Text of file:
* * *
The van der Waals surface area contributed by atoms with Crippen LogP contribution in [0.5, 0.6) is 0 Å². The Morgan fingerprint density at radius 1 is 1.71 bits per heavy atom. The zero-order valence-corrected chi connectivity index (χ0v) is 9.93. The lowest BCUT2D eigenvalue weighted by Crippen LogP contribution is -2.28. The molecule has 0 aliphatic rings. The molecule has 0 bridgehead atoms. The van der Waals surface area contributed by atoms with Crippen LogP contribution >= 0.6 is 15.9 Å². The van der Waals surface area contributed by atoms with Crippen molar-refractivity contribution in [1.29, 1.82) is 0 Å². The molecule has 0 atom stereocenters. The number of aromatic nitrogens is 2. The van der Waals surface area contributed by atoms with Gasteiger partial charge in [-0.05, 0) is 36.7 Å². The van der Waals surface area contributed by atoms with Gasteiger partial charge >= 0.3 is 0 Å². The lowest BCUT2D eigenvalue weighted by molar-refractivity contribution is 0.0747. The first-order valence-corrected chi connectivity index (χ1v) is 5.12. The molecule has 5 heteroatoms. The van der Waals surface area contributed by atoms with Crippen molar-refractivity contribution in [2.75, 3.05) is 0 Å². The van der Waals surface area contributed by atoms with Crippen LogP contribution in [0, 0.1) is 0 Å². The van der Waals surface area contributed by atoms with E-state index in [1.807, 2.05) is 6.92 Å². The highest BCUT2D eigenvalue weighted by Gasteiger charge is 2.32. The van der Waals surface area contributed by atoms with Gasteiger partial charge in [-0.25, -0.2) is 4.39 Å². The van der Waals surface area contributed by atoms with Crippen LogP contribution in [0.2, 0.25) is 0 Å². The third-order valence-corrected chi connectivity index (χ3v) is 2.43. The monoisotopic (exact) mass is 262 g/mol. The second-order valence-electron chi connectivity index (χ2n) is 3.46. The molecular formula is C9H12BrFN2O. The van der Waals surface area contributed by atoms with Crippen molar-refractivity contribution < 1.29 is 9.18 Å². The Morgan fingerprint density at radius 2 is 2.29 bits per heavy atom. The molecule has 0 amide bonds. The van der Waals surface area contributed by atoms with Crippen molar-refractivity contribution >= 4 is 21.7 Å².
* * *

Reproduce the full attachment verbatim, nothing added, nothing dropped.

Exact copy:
The van der Waals surface area contributed by atoms with Crippen LogP contribution in [0.5, 0.6) is 0 Å². The Morgan fingerprint density at radius 1 is 1.71 bits per heavy atom. The zero-order valence-corrected chi connectivity index (χ0v) is 9.93. The lowest BCUT2D eigenvalue weighted by Crippen LogP contribution is -2.28. The molecule has 0 aliphatic rings. The molecule has 0 bridgehead atoms. The van der Waals surface area contributed by atoms with Crippen LogP contribution >= 0.6 is 15.9 Å². The van der Waals surface area contributed by atoms with Crippen molar-refractivity contribution in [1.29, 1.82) is 0 Å². The molecule has 0 atom stereocenters. The number of aromatic nitrogens is 2. The van der Waals surface area contributed by atoms with Gasteiger partial charge in [-0.05, 0) is 36.7 Å². The van der Waals surface area contributed by atoms with Gasteiger partial charge >= 0.3 is 0 Å². The lowest BCUT2D eigenvalue weighted by molar-refractivity contribution is 0.0747. The first-order valence-corrected chi connectivity index (χ1v) is 5.12. The molecule has 5 heteroatoms. The van der Waals surface area contributed by atoms with Crippen molar-refractivity contribution in [2.75, 3.05) is 0 Å². The van der Waals surface area contributed by atoms with Crippen LogP contribution in [0, 0.1) is 0 Å². The van der Waals surface area contributed by atoms with E-state index in [1.807, 2.05) is 6.92 Å². The highest BCUT2D eigenvalue weighted by Gasteiger charge is 2.32. The van der Waals surface area contributed by atoms with Gasteiger partial charge in [-0.25, -0.2) is 4.39 Å². The van der Waals surface area contributed by atoms with Crippen LogP contribution in [0.2, 0.25) is 0 Å². The third-order valence-corrected chi connectivity index (χ3v) is 2.43. The monoisotopic (exact) mass is 262 g/mol. The second-order valence-electron chi connectivity index (χ2n) is 3.46. The molecular formula is C9H12BrFN2O. The van der Waals surface area contributed by atoms with Crippen molar-refractivity contribution < 1.29 is 9.18 Å². The Morgan fingerprint density at radius 2 is 2.29 bits per heavy atom. The molecule has 0 amide bonds. The van der Waals surface area contributed by atoms with Crippen molar-refractivity contribution >= 4 is 21.7 Å².